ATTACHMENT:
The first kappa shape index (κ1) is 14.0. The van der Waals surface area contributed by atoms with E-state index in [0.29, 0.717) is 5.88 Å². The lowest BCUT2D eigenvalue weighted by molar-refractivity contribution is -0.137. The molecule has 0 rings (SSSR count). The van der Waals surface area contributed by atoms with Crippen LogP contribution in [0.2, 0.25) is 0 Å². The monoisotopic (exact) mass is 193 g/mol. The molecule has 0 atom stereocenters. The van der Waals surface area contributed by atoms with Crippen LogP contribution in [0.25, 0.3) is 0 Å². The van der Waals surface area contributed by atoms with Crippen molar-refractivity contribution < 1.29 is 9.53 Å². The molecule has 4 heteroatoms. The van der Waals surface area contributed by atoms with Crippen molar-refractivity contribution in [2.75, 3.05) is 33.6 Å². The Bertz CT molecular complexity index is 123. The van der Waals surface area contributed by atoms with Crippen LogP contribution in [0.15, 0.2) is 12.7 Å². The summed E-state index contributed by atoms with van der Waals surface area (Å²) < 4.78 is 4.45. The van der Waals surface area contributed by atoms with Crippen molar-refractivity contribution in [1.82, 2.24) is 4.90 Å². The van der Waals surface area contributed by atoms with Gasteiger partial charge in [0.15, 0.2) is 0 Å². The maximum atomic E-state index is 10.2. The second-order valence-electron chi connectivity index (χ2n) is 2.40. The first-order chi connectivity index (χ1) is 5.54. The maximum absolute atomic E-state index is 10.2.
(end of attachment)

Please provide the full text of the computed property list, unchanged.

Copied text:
The first kappa shape index (κ1) is 14.0. The van der Waals surface area contributed by atoms with E-state index in [0.29, 0.717) is 5.88 Å². The lowest BCUT2D eigenvalue weighted by molar-refractivity contribution is -0.137. The molecule has 0 rings (SSSR count). The van der Waals surface area contributed by atoms with Crippen LogP contribution in [0.2, 0.25) is 0 Å². The monoisotopic (exact) mass is 193 g/mol. The molecule has 0 atom stereocenters. The van der Waals surface area contributed by atoms with Crippen LogP contribution in [0.25, 0.3) is 0 Å². The van der Waals surface area contributed by atoms with Crippen molar-refractivity contribution < 1.29 is 9.53 Å². The molecule has 4 heteroatoms. The van der Waals surface area contributed by atoms with Crippen molar-refractivity contribution in [2.75, 3.05) is 33.6 Å². The Bertz CT molecular complexity index is 123. The van der Waals surface area contributed by atoms with Crippen LogP contribution in [0.15, 0.2) is 12.7 Å². The summed E-state index contributed by atoms with van der Waals surface area (Å²) < 4.78 is 4.45. The van der Waals surface area contributed by atoms with Crippen molar-refractivity contribution in [1.82, 2.24) is 4.90 Å². The van der Waals surface area contributed by atoms with Gasteiger partial charge in [0.15, 0.2) is 0 Å². The maximum atomic E-state index is 10.2. The second-order valence-electron chi connectivity index (χ2n) is 2.40. The first-order chi connectivity index (χ1) is 5.54. The maximum absolute atomic E-state index is 10.2.